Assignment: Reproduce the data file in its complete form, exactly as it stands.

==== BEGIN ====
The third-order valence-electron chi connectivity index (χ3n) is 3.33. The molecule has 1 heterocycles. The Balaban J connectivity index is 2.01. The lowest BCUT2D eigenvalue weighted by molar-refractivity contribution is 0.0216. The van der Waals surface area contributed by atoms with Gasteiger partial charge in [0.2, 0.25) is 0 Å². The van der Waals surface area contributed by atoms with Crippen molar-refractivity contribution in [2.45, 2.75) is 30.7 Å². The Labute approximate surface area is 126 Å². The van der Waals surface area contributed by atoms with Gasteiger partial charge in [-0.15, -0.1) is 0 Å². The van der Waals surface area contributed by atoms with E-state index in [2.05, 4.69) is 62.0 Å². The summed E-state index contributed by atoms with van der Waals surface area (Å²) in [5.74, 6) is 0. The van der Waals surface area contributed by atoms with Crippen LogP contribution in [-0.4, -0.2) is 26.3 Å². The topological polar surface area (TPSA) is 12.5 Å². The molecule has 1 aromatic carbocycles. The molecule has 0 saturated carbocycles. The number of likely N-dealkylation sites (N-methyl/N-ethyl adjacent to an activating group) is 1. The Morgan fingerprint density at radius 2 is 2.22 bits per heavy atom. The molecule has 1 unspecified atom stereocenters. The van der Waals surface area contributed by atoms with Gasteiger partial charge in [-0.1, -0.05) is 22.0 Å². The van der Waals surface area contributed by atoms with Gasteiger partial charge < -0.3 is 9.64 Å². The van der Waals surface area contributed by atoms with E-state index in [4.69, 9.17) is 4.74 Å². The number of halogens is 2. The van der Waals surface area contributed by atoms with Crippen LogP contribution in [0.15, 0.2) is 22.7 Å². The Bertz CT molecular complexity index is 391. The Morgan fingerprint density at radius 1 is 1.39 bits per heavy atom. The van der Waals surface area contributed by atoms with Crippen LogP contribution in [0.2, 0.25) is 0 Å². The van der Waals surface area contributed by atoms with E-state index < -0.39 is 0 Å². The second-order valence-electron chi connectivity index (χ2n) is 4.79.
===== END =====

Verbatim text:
The third-order valence-electron chi connectivity index (χ3n) is 3.33. The molecule has 1 heterocycles. The Balaban J connectivity index is 2.01. The lowest BCUT2D eigenvalue weighted by molar-refractivity contribution is 0.0216. The van der Waals surface area contributed by atoms with Gasteiger partial charge in [0.2, 0.25) is 0 Å². The van der Waals surface area contributed by atoms with Crippen molar-refractivity contribution in [2.45, 2.75) is 30.7 Å². The Labute approximate surface area is 126 Å². The van der Waals surface area contributed by atoms with Gasteiger partial charge in [-0.15, -0.1) is 0 Å². The van der Waals surface area contributed by atoms with E-state index in [2.05, 4.69) is 62.0 Å². The summed E-state index contributed by atoms with van der Waals surface area (Å²) in [5.74, 6) is 0. The van der Waals surface area contributed by atoms with Crippen LogP contribution in [-0.4, -0.2) is 26.3 Å². The topological polar surface area (TPSA) is 12.5 Å². The molecule has 1 aromatic carbocycles. The molecule has 0 saturated carbocycles. The number of likely N-dealkylation sites (N-methyl/N-ethyl adjacent to an activating group) is 1. The Morgan fingerprint density at radius 2 is 2.22 bits per heavy atom. The molecule has 1 unspecified atom stereocenters. The van der Waals surface area contributed by atoms with Gasteiger partial charge in [-0.1, -0.05) is 22.0 Å². The van der Waals surface area contributed by atoms with Gasteiger partial charge < -0.3 is 9.64 Å². The van der Waals surface area contributed by atoms with E-state index in [4.69, 9.17) is 4.74 Å². The number of halogens is 2. The van der Waals surface area contributed by atoms with Crippen LogP contribution in [0.15, 0.2) is 22.7 Å². The Bertz CT molecular complexity index is 391. The Morgan fingerprint density at radius 1 is 1.39 bits per heavy atom. The van der Waals surface area contributed by atoms with Crippen LogP contribution in [0.2, 0.25) is 0 Å². The van der Waals surface area contributed by atoms with E-state index < -0.39 is 0 Å². The second-order valence-electron chi connectivity index (χ2n) is 4.79.